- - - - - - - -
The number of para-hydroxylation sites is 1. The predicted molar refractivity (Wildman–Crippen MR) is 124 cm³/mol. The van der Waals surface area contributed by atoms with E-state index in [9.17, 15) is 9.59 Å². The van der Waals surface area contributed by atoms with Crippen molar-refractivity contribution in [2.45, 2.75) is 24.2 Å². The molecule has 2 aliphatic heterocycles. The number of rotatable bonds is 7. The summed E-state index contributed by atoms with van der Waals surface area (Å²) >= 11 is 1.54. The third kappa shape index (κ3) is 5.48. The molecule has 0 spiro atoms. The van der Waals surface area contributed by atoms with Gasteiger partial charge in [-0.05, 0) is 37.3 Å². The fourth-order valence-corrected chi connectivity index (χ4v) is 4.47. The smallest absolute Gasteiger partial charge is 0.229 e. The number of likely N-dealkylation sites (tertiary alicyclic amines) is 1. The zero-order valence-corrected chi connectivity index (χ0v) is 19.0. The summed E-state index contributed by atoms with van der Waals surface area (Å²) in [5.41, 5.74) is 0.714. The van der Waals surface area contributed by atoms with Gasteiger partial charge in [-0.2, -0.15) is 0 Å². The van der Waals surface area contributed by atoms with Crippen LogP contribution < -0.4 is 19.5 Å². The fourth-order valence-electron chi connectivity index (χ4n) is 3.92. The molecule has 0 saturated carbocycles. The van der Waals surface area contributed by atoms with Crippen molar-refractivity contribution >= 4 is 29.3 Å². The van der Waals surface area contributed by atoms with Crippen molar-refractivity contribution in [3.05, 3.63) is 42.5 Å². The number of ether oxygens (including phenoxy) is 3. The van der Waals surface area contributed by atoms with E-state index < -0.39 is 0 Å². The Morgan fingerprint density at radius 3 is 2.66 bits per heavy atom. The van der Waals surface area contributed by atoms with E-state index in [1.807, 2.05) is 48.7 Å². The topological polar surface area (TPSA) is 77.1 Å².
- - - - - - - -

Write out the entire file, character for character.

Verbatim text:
The number of para-hydroxylation sites is 1. The predicted molar refractivity (Wildman–Crippen MR) is 124 cm³/mol. The van der Waals surface area contributed by atoms with E-state index in [9.17, 15) is 9.59 Å². The van der Waals surface area contributed by atoms with Crippen molar-refractivity contribution in [2.45, 2.75) is 24.2 Å². The molecule has 2 aliphatic heterocycles. The number of rotatable bonds is 7. The summed E-state index contributed by atoms with van der Waals surface area (Å²) >= 11 is 1.54. The third kappa shape index (κ3) is 5.48. The molecule has 0 spiro atoms. The van der Waals surface area contributed by atoms with Gasteiger partial charge in [-0.05, 0) is 37.3 Å². The fourth-order valence-corrected chi connectivity index (χ4v) is 4.47. The smallest absolute Gasteiger partial charge is 0.229 e. The number of likely N-dealkylation sites (tertiary alicyclic amines) is 1. The zero-order valence-corrected chi connectivity index (χ0v) is 19.0. The summed E-state index contributed by atoms with van der Waals surface area (Å²) in [5.41, 5.74) is 0.714. The van der Waals surface area contributed by atoms with Gasteiger partial charge in [-0.2, -0.15) is 0 Å². The van der Waals surface area contributed by atoms with Crippen LogP contribution < -0.4 is 19.5 Å². The fourth-order valence-electron chi connectivity index (χ4n) is 3.92. The molecule has 0 saturated carbocycles. The van der Waals surface area contributed by atoms with Crippen molar-refractivity contribution >= 4 is 29.3 Å². The van der Waals surface area contributed by atoms with Crippen molar-refractivity contribution in [3.05, 3.63) is 42.5 Å². The number of ether oxygens (including phenoxy) is 3. The van der Waals surface area contributed by atoms with E-state index < -0.39 is 0 Å². The Morgan fingerprint density at radius 3 is 2.66 bits per heavy atom. The van der Waals surface area contributed by atoms with E-state index in [1.807, 2.05) is 48.7 Å². The topological polar surface area (TPSA) is 77.1 Å².